Category: hard to categorize

For the same amount of effort

I took this class that Disney offered about customer service. The first thing the instructor asked is for everyone to raise their hand. Everyone did. With all the hands still in the air, he asked the class to raise them a little more. Hands rose slightly higher. Now how hard was that? The class collectively reached just a bit higher with a minimal amount of extra effort.

This is a core concept Disney practices to ensure all their guests have the best experience visiting their parks.

That lesson has stuck with me for years.

When you get into your day-to-day work, often you want to rush through, not expend any more energy on a project than you have to, or want to get on with something else. But how big of a difference can you make if you would try 1 or 2% harder?

Conversely, back about 20 years ago I read an article in MacWorld that said if you do not open all the windows in the Finder, you save seconds of processing time every day. You’re making your Mac faster. In fact, over the course of a day you might even safe as much as a couple of minutes. Those minutes add up to hours, days and so on over the course of a year.

When you apply this principle to everything in life, how big of a difference can you make? How much change? Make things better?

Little things can be powerful forces.

 

Selling

Before I could graduate, I needed a few more hours to complete my degree. I took a couple of studio classes in the first summer term of 1989. One was a sculpture lab, which I loved. The class was small, and I quickly struck up a friendship with an architecture student. Being a senior as well, we would often get into deep conversations about life after graduation.

 

 

I will never forget one talk. We both agreed that we would never go out and sell our services. Our good work would begat more good work. Word would spread like wildfire and all we needed to do was sit back and let our creative genius solve all the world’s problems. Talk about naive.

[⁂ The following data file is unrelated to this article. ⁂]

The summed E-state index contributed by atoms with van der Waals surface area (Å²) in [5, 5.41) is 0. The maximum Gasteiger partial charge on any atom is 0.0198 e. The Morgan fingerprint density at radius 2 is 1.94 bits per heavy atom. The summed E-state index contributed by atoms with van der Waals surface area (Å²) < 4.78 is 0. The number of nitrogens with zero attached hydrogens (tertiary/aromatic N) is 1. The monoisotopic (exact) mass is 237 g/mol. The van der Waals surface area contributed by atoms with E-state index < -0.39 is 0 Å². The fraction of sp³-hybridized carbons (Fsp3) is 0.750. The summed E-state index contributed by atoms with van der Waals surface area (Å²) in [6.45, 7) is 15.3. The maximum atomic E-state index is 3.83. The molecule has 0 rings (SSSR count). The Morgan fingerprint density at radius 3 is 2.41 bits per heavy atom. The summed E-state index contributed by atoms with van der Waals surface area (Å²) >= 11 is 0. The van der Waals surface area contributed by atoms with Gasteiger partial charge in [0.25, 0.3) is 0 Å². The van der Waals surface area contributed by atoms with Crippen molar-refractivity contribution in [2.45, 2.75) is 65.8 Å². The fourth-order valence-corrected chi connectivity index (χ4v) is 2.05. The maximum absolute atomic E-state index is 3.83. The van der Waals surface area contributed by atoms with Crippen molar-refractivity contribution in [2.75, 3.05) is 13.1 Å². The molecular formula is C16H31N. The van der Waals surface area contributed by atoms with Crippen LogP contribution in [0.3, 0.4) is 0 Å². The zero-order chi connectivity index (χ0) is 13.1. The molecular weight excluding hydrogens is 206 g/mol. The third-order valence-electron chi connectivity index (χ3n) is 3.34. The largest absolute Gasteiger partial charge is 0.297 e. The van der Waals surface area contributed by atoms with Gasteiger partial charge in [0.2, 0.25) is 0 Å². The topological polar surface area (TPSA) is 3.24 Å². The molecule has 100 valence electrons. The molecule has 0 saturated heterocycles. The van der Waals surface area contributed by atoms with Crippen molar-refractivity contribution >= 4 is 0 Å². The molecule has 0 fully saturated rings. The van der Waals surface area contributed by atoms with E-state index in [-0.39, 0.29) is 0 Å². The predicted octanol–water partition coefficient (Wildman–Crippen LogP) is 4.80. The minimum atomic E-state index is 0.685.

As a professional over the years, if there is any one thing I have learned is that you never stop selling. Whether it’s your services, your ideas or yourself. To be a successful practitioner of any creative art you must constantly be selling mode. You take chances, make cold call, network, write blog posts, connect with people however you can, all in the hope that you will land make a solid connection.

It’s not easy. Especially for introverts creative types like myself, who dream of being able to sit back and have people knock on my door.

If you know what’s good for you, you never stop selling. Even when you have so much going on you cannot possibly manage anything more, you have to keep selling. At some point, the well will run dry, so even though you cannot possible squeeze anything else into your day, you’ve got to replenish the workload.

Over the years, I have found that I like being a salesman. I like meeting potential new clients or partners. It’s fun to compete and even more fun to win new business. I don’t know that I could go out and sell things I do not believe in, but when I go out and talk with people about my work, it’s as easy as bragging about my children.

The 22 year old version of me would be aghast at all of this. But if there is any one piece of advice I can give young creatives, is get out there and learn to sell.

The Tower

I had to lay my Moleskine Tower on the floor so that it would not tump over. 55 books, with another one in the works at the moment. When Moleskine notebooks and sketchbooks became widely available in 2006, I bought one and found I liked it, not because it was the cool or hip thing to do, but the size felt right. As did the paper. I’ve tried to go totally digital a few of times over the past 10 years, but I keep coming back to these little black books.

I have another large stack of sketchbooks, maybe an additional 100, in my bedroom, that I filled prior to 2006. Most I bought at the art supply store or Barnes & Noble, but many I made myself as I used to have the time and enjoyed bookbinding.

Back in college, many of my professors extolled the virtues of keep diaries and sketchbooks. Over the years, I have found that keeping writings and drawings is extraordinarily beneficial to creativity. Also for memory. As the years go by, I forget so much, but have found that I can open a book, read a passage or see the rough sketch of an idea and instantly be transported back to that moment in time. I find that a very simple joy in life.

Now, where to store all these book?